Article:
10. Use a Tripod – I love night photography and long exposures, so my tripod is my best friend in those situations. Make sure you have a reliable tripod that is sturdy enough to hold the weight of your camera. I love my Jobi Gorillapod, but it’s not quite sturdy enough to safely hold my DSLR, so I use a heavier Manfrotto and save the Gorillapod for my Canon G12 point-and-shoot.

Do you have any tips to add? Please share them in the comments below.

Stay tuned next week for more photography tips, when I zero in on focusing and sharpness. 

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Wildlife: Vancouver Island Garter Snake

I ran into this Vancouver Island garter snake yesterday while watering the garden and managed to get quite close to take this video. He was actually quite curious and came to check out my iPhone while I took the video before slithering away.

About Garter Snakes

Most garter snakes have a pattern of yellow stripes on a brown or green background and their average length is about 55 cm, with a maximum length of about 137 cm. 

Garter snakes are very thin snakes. Most have longitudinal stripes in many different colours. They come in a wide range of colours including: green, blue, yellow, gold, red, orange, brown, and black. In summer, they are most active in the morning and late afternoon; in cooler seasons or climates, they restrict their activity to the warm afternoons.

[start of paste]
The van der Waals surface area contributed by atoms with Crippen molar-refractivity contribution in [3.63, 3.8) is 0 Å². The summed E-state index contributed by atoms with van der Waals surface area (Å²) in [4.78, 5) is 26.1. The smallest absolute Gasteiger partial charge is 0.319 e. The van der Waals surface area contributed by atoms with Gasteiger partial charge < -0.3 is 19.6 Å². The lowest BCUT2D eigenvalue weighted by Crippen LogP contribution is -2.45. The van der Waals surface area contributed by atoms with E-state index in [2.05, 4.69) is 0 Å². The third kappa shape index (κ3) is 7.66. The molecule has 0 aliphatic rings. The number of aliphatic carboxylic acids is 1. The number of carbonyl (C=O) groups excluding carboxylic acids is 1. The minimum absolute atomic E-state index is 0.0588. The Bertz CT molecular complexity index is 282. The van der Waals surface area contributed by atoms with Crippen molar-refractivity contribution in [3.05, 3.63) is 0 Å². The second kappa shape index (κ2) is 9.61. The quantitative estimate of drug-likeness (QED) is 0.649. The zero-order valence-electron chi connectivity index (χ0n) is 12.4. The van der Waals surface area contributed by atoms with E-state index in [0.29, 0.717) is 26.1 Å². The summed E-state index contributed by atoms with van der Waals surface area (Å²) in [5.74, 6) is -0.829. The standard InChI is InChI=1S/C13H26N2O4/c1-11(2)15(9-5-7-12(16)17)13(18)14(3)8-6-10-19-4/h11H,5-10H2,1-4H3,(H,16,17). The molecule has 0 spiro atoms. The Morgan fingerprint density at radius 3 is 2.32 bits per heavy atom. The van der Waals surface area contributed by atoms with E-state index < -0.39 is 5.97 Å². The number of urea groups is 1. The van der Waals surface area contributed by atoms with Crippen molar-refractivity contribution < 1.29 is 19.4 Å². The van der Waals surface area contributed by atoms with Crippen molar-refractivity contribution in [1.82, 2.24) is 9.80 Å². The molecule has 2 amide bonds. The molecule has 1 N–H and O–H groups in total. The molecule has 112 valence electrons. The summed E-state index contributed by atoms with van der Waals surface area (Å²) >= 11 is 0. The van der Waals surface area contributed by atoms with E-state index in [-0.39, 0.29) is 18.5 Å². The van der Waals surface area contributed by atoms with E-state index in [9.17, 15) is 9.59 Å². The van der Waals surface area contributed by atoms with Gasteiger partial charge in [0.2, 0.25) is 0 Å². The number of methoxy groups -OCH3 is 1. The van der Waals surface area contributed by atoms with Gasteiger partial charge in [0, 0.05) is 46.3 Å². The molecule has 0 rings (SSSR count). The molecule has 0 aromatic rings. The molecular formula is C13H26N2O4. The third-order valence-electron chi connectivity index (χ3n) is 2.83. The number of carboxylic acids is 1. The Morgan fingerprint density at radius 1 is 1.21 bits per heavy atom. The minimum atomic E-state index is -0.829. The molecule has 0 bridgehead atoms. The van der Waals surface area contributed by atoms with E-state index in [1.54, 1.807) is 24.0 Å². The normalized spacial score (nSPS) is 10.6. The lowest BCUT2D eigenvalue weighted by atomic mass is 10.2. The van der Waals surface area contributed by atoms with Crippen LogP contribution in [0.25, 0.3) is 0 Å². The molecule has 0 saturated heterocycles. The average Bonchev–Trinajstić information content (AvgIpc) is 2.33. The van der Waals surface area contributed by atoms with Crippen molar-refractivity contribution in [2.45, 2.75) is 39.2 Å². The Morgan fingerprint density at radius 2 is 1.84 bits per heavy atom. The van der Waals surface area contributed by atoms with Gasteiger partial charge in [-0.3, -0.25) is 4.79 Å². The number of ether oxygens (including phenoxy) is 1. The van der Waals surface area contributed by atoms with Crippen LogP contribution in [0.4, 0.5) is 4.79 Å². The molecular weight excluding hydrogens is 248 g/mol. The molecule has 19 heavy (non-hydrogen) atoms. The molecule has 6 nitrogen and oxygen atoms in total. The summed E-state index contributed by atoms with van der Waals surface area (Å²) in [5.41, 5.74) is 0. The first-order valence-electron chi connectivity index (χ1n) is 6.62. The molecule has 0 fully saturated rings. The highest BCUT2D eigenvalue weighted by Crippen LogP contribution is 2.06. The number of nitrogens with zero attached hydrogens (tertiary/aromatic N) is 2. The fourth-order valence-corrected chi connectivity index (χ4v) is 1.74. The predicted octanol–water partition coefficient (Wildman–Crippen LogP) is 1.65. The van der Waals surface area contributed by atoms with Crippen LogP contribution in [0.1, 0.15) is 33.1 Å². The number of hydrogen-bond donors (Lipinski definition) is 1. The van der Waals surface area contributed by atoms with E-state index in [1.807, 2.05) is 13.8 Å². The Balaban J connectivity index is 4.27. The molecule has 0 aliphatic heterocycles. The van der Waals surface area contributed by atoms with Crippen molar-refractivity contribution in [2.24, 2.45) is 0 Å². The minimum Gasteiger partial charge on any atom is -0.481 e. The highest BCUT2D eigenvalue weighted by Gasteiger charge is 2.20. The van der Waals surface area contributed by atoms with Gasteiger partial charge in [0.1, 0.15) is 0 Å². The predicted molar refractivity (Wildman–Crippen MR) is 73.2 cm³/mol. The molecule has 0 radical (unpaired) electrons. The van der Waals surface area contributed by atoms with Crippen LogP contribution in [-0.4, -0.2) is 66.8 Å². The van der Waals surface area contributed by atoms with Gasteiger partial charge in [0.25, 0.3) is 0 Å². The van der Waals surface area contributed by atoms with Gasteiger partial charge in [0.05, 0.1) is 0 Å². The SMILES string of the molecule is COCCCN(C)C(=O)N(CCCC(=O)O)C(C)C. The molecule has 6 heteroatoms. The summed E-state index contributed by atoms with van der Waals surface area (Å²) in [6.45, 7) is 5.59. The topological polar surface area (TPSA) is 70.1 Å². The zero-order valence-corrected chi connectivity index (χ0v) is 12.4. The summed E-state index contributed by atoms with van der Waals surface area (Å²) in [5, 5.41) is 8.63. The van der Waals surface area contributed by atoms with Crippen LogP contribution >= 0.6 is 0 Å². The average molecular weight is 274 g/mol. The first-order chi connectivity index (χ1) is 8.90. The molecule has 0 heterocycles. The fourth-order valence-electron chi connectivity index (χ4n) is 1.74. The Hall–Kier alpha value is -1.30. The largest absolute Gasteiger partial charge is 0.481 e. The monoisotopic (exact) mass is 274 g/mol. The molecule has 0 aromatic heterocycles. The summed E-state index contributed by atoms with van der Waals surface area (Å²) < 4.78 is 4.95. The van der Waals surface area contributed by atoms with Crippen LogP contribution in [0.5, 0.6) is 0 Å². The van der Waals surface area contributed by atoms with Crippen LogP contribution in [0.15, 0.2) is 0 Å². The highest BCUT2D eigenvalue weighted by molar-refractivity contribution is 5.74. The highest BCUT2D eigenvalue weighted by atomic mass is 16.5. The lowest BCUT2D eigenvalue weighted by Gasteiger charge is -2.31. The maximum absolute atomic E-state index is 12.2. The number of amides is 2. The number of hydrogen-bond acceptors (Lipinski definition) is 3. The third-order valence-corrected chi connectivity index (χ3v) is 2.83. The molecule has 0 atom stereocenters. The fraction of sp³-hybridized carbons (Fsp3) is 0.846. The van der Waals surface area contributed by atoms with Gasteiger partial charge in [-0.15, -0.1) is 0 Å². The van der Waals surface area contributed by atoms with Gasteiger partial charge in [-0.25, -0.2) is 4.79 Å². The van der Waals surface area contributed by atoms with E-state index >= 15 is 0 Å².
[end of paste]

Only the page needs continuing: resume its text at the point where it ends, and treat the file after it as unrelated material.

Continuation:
The saliva of a garter snake may be toxic to amphibians and other small animals. For humans, a bite is not dangerous, though it may cause slight itching, burning, and/or swelling. Most garter snakes also secrete a foul-smelling fluid from postanal glands when handled or harmed. [source: Wikipedia]

This isn’t the first time I’ve run into a garter snake in my garden though, I saw another one (or maybe even the same one?) in the same spot just a few weeks ago and snapped this photo:

Vancouver Island Garter Snake

Have you ever been up close and personal with a snake? Please share your story in the comments below.

 

Olympic Spirit Project Postcards Are Here!

I’m so excited to announce that the Olympic Spirit Project postcards are now available in the online store! YAY!!! 

BUY NOW!

Why Are Olympic Spirit Project Postcards Awesome?

  • They are an original tangible souvenir from the Sochi 2014 Olympic Games, not a commercialized or virtual product that everyone else has.
  • People LOVE getting personalized mail! All most of us get these days is bills. Send an Olympic Spirit Project postcard to let someone know you’re thinking about them while supporting this inspiring ongoing project!
  • All photos were taken by yours truly in Sochi, Russia during the 2014 Olympic Games